TOMPKINS COUNTY, N.Y. — Individuals between the ages of 20–29 make up the highest percentage of COVID-19 cases in Tompkins County, new data from the Tompkins County Health Department shows. 

The new data follows the demographic information the county released in May, when there were 133 total cases in the county. Early reports about the virus indicated that young people were less susceptible to COVID-19, but data, both locally and nationally, has shown otherwise. In May, individuals in the 20–29 age group made up 31.5%, or 42, of COVID-19 cases in the county, and in July, individuals in this age group make up 30%, or 60, of the 202 total cases. County Administrator Jason Molino said that it is still difficult to draw conclusions from this data, given it is a relatively small size.

Since the first set of demographics was released, one more person between the ages of 0–9 tested positive, four more between the ages of 10–19, 18 more between the ages of 20–29, 13 more between the ages of 30–39, 11 more between the ages of 40–49, two more between the ages of 50–59, 13 more between the ages of 60–69 and nine more between the ages of 70–79.

“A little bit of shifting of the younger range into the older age range, but again, very small numbers, very small changes in percentage,” Frank Kruppa, public health director for the county, said. “So we’re pretty much traveling along the same path as far as distribution in our community.”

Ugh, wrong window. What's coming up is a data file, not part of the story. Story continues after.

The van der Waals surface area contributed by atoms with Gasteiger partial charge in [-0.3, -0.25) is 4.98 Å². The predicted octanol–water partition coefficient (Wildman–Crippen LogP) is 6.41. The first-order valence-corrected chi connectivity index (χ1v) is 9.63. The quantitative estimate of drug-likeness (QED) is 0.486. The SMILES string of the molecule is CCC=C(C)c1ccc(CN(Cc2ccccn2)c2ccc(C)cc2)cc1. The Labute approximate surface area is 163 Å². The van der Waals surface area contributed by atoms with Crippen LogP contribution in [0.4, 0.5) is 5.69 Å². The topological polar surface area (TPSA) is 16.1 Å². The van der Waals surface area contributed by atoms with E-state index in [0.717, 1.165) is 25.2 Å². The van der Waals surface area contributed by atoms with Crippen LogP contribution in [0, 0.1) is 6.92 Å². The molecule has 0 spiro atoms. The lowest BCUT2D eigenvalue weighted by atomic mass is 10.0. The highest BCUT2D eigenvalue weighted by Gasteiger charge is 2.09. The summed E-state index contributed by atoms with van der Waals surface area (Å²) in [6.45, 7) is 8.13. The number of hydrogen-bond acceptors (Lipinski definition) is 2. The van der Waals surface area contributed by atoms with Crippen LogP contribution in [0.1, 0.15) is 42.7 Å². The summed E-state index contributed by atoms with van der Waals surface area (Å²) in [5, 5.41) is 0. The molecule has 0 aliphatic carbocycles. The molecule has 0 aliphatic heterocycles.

More people within this age range are expected to return to the county in the coming months, with Cornell University, Ithaca College and Tompkins Cortland Community College planning to resume in-person classes around the end of August. All of the higher education institutions said that they will work with Cayuga Health System to implement testing for students. 

Kruppa said that most of the testing that has occurred are for community members and individuals who have been in the community, not incoming students.

“This is not a student problem to date,” he said. “What we are dealing with is related to our community and community members. So while we’re planning for an influx of students as reopening begins to occur, right now we should take what we know about our cases that it is community behavior and not student behavior.”

There were small increases in the percentages for white and non-Hispanic race and ethnicity groups as well, the groups the majority of infected individuals are categorized in, following the initial data first presented two months ago.

The City of Ithaca has the highest number of positive cases, followed by the Town of Ithaca and the Town of Dryden. The Village of Trumansburg has the least number of positive cases, with only one. Kruppa said that this is in accordance with the population density of each of these municipalities.

The lowest number of cases occurred in the county in June, with only nine positive results. This is compared to 96 in March, 37 in April, 29 in May and 31 so far in July. From July 7 to July 20, the county has seen the largest uptick in cases since April, with the increase in cases related to travelers returning from out of the county and Fourth of July gatherings. Kruppa said that the county is not distinguishing where the travel outside of the county was to because of privacy concerns for the individuals who tested positive.

“Our cases are not necessarily related to a known positive, and that is accounted for mainly through travel,” he said. “A majority of our cases have been individuals who traveled outside of the county and tested positive upon return.”

Madison Fernandez is a contributing reporter at the Ithaca Voice. You can reach her by email at